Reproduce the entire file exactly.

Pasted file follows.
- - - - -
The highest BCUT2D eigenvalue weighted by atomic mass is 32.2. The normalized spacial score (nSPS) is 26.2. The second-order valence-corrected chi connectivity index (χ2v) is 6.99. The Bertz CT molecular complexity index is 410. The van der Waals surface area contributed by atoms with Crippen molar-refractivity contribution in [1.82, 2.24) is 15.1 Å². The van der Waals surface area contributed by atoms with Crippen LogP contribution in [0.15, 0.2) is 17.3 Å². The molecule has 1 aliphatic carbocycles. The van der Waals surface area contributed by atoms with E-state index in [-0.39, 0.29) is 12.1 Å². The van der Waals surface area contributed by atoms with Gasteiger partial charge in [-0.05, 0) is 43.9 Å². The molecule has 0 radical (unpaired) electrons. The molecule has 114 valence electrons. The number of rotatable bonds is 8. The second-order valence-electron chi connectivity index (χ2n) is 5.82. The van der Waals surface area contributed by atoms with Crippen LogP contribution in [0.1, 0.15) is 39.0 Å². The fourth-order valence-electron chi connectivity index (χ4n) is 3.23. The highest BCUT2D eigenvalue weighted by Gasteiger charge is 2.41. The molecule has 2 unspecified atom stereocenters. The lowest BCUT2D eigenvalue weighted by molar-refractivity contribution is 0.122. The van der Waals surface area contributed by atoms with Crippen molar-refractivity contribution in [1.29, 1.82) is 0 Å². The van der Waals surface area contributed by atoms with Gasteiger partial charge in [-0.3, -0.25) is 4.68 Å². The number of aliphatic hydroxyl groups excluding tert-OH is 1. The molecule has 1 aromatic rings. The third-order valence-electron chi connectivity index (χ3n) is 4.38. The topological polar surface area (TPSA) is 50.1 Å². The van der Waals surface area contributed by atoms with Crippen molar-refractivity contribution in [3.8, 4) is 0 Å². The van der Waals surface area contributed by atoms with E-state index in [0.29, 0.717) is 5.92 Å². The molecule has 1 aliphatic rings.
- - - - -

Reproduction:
The highest BCUT2D eigenvalue weighted by atomic mass is 32.2. The normalized spacial score (nSPS) is 26.2. The second-order valence-corrected chi connectivity index (χ2v) is 6.99. The Bertz CT molecular complexity index is 410. The van der Waals surface area contributed by atoms with Crippen molar-refractivity contribution in [1.82, 2.24) is 15.1 Å². The van der Waals surface area contributed by atoms with Crippen LogP contribution in [0.15, 0.2) is 17.3 Å². The molecule has 1 aliphatic carbocycles. The van der Waals surface area contributed by atoms with E-state index in [-0.39, 0.29) is 12.1 Å². The van der Waals surface area contributed by atoms with Gasteiger partial charge in [-0.05, 0) is 43.9 Å². The molecule has 0 radical (unpaired) electrons. The molecule has 114 valence electrons. The number of rotatable bonds is 8. The second-order valence-electron chi connectivity index (χ2n) is 5.82. The van der Waals surface area contributed by atoms with Crippen LogP contribution in [0.1, 0.15) is 39.0 Å². The fourth-order valence-electron chi connectivity index (χ4n) is 3.23. The highest BCUT2D eigenvalue weighted by Gasteiger charge is 2.41. The molecule has 2 unspecified atom stereocenters. The lowest BCUT2D eigenvalue weighted by molar-refractivity contribution is 0.122. The van der Waals surface area contributed by atoms with Crippen molar-refractivity contribution in [1.29, 1.82) is 0 Å². The van der Waals surface area contributed by atoms with Gasteiger partial charge in [-0.3, -0.25) is 4.68 Å². The number of aliphatic hydroxyl groups excluding tert-OH is 1. The molecule has 1 aromatic rings. The third-order valence-electron chi connectivity index (χ3n) is 4.38. The topological polar surface area (TPSA) is 50.1 Å². The van der Waals surface area contributed by atoms with Crippen molar-refractivity contribution in [3.8, 4) is 0 Å². The van der Waals surface area contributed by atoms with E-state index in [0.29, 0.717) is 5.92 Å². The molecule has 1 aliphatic rings.